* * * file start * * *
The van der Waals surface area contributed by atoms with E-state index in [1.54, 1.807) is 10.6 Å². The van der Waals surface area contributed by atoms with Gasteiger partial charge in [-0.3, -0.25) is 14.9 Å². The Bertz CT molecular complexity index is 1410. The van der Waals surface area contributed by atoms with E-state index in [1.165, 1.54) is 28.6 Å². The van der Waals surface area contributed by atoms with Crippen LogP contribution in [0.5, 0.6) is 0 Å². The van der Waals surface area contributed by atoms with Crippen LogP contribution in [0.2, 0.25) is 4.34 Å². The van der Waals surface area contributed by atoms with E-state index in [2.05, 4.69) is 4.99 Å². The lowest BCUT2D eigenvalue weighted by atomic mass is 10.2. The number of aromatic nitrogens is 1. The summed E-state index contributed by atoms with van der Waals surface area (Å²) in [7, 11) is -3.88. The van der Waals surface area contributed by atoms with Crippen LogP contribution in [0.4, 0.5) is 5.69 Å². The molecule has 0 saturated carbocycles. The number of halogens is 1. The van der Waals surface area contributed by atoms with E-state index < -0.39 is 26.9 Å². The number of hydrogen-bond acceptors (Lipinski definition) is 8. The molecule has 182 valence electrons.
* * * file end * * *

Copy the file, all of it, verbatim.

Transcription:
The van der Waals surface area contributed by atoms with E-state index in [1.54, 1.807) is 10.6 Å². The van der Waals surface area contributed by atoms with Gasteiger partial charge in [-0.3, -0.25) is 14.9 Å². The Bertz CT molecular complexity index is 1410. The van der Waals surface area contributed by atoms with E-state index in [1.165, 1.54) is 28.6 Å². The van der Waals surface area contributed by atoms with Crippen LogP contribution in [0.5, 0.6) is 0 Å². The van der Waals surface area contributed by atoms with Crippen LogP contribution in [0.2, 0.25) is 4.34 Å². The van der Waals surface area contributed by atoms with E-state index in [2.05, 4.69) is 4.99 Å². The lowest BCUT2D eigenvalue weighted by atomic mass is 10.2. The number of aromatic nitrogens is 1. The summed E-state index contributed by atoms with van der Waals surface area (Å²) in [7, 11) is -3.88. The van der Waals surface area contributed by atoms with Crippen LogP contribution in [0.4, 0.5) is 5.69 Å². The molecule has 0 saturated carbocycles. The number of halogens is 1. The van der Waals surface area contributed by atoms with E-state index < -0.39 is 26.9 Å². The number of hydrogen-bond acceptors (Lipinski definition) is 8. The molecule has 182 valence electrons.